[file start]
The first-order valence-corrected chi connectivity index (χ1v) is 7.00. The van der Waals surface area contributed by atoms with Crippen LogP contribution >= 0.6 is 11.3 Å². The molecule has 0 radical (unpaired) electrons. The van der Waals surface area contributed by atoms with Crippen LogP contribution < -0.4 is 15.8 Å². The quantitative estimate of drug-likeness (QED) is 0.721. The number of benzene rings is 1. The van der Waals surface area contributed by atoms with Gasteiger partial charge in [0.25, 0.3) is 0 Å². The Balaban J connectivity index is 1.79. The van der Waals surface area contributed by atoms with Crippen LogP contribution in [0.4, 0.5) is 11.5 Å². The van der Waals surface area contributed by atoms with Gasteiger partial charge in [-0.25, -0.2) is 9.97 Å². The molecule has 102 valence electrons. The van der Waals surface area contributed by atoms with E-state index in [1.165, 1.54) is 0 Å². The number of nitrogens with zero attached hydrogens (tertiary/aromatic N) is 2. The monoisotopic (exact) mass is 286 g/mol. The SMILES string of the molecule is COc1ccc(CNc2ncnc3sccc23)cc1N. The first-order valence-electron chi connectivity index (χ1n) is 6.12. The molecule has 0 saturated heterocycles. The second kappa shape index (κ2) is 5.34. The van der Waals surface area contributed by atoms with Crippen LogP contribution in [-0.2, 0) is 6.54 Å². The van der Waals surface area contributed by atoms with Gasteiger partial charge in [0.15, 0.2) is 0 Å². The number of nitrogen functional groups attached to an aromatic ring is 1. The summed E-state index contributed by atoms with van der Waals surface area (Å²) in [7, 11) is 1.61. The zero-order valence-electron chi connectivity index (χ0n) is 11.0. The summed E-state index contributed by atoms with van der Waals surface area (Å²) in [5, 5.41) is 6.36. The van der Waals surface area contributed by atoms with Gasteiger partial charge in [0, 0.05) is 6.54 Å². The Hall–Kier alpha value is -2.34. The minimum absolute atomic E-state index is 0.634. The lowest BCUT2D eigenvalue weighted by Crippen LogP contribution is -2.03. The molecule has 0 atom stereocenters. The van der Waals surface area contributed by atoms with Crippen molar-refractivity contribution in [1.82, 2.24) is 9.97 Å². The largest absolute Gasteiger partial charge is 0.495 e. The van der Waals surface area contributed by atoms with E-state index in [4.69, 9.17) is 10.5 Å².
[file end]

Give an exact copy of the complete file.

The first-order valence-corrected chi connectivity index (χ1v) is 7.00. The van der Waals surface area contributed by atoms with Crippen LogP contribution >= 0.6 is 11.3 Å². The molecule has 0 radical (unpaired) electrons. The van der Waals surface area contributed by atoms with Crippen LogP contribution < -0.4 is 15.8 Å². The quantitative estimate of drug-likeness (QED) is 0.721. The number of benzene rings is 1. The van der Waals surface area contributed by atoms with Gasteiger partial charge in [0.25, 0.3) is 0 Å². The Balaban J connectivity index is 1.79. The van der Waals surface area contributed by atoms with Crippen LogP contribution in [0.4, 0.5) is 11.5 Å². The van der Waals surface area contributed by atoms with Gasteiger partial charge in [-0.25, -0.2) is 9.97 Å². The molecule has 102 valence electrons. The van der Waals surface area contributed by atoms with E-state index in [1.165, 1.54) is 0 Å². The number of nitrogens with zero attached hydrogens (tertiary/aromatic N) is 2. The monoisotopic (exact) mass is 286 g/mol. The SMILES string of the molecule is COc1ccc(CNc2ncnc3sccc23)cc1N. The first-order valence-electron chi connectivity index (χ1n) is 6.12. The molecule has 0 saturated heterocycles. The second kappa shape index (κ2) is 5.34. The van der Waals surface area contributed by atoms with Crippen LogP contribution in [-0.2, 0) is 6.54 Å². The van der Waals surface area contributed by atoms with Gasteiger partial charge in [0.15, 0.2) is 0 Å². The number of nitrogen functional groups attached to an aromatic ring is 1. The summed E-state index contributed by atoms with van der Waals surface area (Å²) in [7, 11) is 1.61. The zero-order valence-electron chi connectivity index (χ0n) is 11.0. The summed E-state index contributed by atoms with van der Waals surface area (Å²) in [5, 5.41) is 6.36. The van der Waals surface area contributed by atoms with Gasteiger partial charge in [0, 0.05) is 6.54 Å². The Hall–Kier alpha value is -2.34. The minimum absolute atomic E-state index is 0.634. The lowest BCUT2D eigenvalue weighted by Crippen LogP contribution is -2.03. The molecule has 0 atom stereocenters. The van der Waals surface area contributed by atoms with Crippen molar-refractivity contribution in [1.82, 2.24) is 9.97 Å². The largest absolute Gasteiger partial charge is 0.495 e. The van der Waals surface area contributed by atoms with E-state index in [4.69, 9.17) is 10.5 Å².